Cross to bear . . . Ryan Craig, pictured at Lake Pukaki
with Mt Cook in the background, tries out the cross on its
sound system trolley which he will carry on his third
length of New Zealand trek. Photo supplied.
Twizel beekeeper Ryan Craig is buzzing about his third
trek the length of New Zealand carrying a heavy, solid totara
This time, Mr Craig (25) has additional technology, a trolley
on which the cross, heavier than his previous models, will
The two-wheel trolley with lights on the back has a sound
system to play "music of the cross" as he walks the length of
New Zealand - an estimated 2200km at the rate of about 40km a
day, depending on weather.
It also has a GPS tracking system that will transmit his
position to the internet every 10 minutes, along with
chargers for his cellphone and iPod.
Initially, solar panels were to be used to recharge a 24kg
deep cell battery, but the panels made it too top heavy.
Instead, he hoped people would let him recharge the battery
during his trek.
His first trek was in 2008, after he returned to New Zealand
from serving with Youth With a Mission.
The second was in 2009.
That, he thought at the time, was his last.
But, he said, he was sitting on his couch in "prayer time"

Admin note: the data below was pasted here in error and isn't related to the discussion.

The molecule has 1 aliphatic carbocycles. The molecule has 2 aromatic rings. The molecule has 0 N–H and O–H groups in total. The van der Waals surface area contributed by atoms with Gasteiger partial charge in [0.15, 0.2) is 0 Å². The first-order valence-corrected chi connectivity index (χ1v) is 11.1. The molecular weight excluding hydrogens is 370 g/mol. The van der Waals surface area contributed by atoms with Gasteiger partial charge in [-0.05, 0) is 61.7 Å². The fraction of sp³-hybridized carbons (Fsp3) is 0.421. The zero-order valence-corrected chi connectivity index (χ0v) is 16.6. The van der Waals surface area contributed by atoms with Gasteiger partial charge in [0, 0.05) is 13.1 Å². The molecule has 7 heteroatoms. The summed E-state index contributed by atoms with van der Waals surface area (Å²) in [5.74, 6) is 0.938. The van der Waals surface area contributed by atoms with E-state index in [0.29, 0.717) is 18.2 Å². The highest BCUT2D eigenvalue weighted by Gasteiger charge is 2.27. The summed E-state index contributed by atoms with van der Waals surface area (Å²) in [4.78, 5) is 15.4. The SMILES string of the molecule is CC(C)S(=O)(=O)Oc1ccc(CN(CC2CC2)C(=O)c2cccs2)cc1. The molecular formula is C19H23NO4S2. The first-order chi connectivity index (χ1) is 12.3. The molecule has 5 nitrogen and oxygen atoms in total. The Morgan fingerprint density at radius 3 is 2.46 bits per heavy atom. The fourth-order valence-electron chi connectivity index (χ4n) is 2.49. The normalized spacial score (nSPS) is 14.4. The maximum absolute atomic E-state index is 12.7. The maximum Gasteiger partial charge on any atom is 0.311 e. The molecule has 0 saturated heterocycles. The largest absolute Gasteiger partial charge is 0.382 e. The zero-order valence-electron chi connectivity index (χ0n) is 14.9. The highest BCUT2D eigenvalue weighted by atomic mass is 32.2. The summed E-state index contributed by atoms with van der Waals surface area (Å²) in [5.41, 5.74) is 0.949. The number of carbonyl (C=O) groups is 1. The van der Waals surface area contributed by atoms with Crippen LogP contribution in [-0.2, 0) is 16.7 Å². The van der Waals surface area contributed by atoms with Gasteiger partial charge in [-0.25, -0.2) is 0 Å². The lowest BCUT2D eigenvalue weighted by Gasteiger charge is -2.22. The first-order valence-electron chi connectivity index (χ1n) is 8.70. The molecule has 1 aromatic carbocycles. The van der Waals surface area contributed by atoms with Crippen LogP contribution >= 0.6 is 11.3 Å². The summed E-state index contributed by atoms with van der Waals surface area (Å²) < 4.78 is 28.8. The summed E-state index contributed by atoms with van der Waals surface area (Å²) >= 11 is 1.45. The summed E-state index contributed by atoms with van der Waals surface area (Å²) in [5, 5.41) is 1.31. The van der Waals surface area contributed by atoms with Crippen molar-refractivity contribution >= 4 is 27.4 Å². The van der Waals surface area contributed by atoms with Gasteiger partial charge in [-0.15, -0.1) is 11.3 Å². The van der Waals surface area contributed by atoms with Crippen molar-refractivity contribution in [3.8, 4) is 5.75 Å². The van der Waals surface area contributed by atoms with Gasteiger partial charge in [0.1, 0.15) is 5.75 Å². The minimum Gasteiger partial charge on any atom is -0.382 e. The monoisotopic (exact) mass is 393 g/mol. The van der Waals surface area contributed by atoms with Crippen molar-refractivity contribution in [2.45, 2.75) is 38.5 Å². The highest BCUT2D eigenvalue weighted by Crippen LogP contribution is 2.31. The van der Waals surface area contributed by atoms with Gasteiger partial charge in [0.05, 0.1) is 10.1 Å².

last year and God told him to "walk with the cross next year"
He has raised money for the trek working for a beekeeper in
Twizel, although on the past two treks has also found support
through donations and offers of food and accommodation.
Oamaru-raised, Mr Craig returned to the town on Friday to
travel down to Bluff, planning to start his trek yesterday.
How long it will take will depend on the weather, the number
of towns he passes through and how long he stays in each
Last time the trip took 89 days, but it would take longer
this time because of the extra weight of the trolley and
fewer daylight hours..
The aim of his trek is to encourage all churches in New
Zealand to come together and pray for the nation. He does not
have a set date for that, but hoped they would get together
on a regular basis for prayer, and also to deal with issues
which have kept churches divided.